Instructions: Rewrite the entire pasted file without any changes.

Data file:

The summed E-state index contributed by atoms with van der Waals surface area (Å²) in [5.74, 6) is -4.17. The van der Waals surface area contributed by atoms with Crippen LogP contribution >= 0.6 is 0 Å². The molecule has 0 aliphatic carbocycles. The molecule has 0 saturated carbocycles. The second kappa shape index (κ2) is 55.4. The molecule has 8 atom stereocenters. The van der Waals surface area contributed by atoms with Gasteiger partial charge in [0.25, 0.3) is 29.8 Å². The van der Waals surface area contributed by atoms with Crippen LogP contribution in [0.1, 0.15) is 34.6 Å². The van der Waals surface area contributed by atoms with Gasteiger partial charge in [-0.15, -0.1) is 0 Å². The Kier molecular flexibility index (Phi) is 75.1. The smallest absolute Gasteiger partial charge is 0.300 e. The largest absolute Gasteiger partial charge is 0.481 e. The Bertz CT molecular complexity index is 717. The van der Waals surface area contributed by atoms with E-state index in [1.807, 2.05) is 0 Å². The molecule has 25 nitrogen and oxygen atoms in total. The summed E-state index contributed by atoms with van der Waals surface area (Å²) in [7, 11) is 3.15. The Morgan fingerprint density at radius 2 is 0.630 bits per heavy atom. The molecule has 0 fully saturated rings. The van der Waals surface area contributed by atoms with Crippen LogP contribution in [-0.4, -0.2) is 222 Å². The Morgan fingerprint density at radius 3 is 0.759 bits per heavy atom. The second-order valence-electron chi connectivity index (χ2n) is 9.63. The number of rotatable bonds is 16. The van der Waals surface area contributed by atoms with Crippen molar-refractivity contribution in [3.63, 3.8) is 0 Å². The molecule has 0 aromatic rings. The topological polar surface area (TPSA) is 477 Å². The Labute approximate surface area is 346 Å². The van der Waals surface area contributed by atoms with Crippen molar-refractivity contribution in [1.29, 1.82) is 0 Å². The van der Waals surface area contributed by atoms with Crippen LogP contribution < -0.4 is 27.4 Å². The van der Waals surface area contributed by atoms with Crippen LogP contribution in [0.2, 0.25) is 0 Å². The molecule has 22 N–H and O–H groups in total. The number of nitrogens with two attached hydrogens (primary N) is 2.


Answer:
The summed E-state index contributed by atoms with van der Waals surface area (Å²) in [5.74, 6) is -4.17. The van der Waals surface area contributed by atoms with Crippen LogP contribution >= 0.6 is 0 Å². The molecule has 0 aliphatic carbocycles. The molecule has 0 saturated carbocycles. The second kappa shape index (κ2) is 55.4. The molecule has 8 atom stereocenters. The van der Waals surface area contributed by atoms with Gasteiger partial charge in [0.25, 0.3) is 29.8 Å². The van der Waals surface area contributed by atoms with Crippen LogP contribution in [0.1, 0.15) is 34.6 Å². The van der Waals surface area contributed by atoms with Gasteiger partial charge in [-0.15, -0.1) is 0 Å². The Kier molecular flexibility index (Phi) is 75.1. The smallest absolute Gasteiger partial charge is 0.300 e. The largest absolute Gasteiger partial charge is 0.481 e. The Bertz CT molecular complexity index is 717. The van der Waals surface area contributed by atoms with E-state index in [1.807, 2.05) is 0 Å². The molecule has 25 nitrogen and oxygen atoms in total. The summed E-state index contributed by atoms with van der Waals surface area (Å²) in [7, 11) is 3.15. The Morgan fingerprint density at radius 2 is 0.630 bits per heavy atom. The molecule has 0 fully saturated rings. The van der Waals surface area contributed by atoms with Crippen LogP contribution in [-0.4, -0.2) is 222 Å². The Morgan fingerprint density at radius 3 is 0.759 bits per heavy atom. The second-order valence-electron chi connectivity index (χ2n) is 9.63. The number of rotatable bonds is 16. The van der Waals surface area contributed by atoms with Crippen molar-refractivity contribution in [3.63, 3.8) is 0 Å². The molecule has 0 aromatic rings. The topological polar surface area (TPSA) is 477 Å². The Labute approximate surface area is 346 Å². The van der Waals surface area contributed by atoms with Crippen molar-refractivity contribution in [1.29, 1.82) is 0 Å². The van der Waals surface area contributed by atoms with Crippen LogP contribution < -0.4 is 27.4 Å². The van der Waals surface area contributed by atoms with Crippen LogP contribution in [0.2, 0.25) is 0 Å². The molecule has 22 N–H and O–H groups in total. The number of nitrogens with two attached hydrogens (primary N) is 2.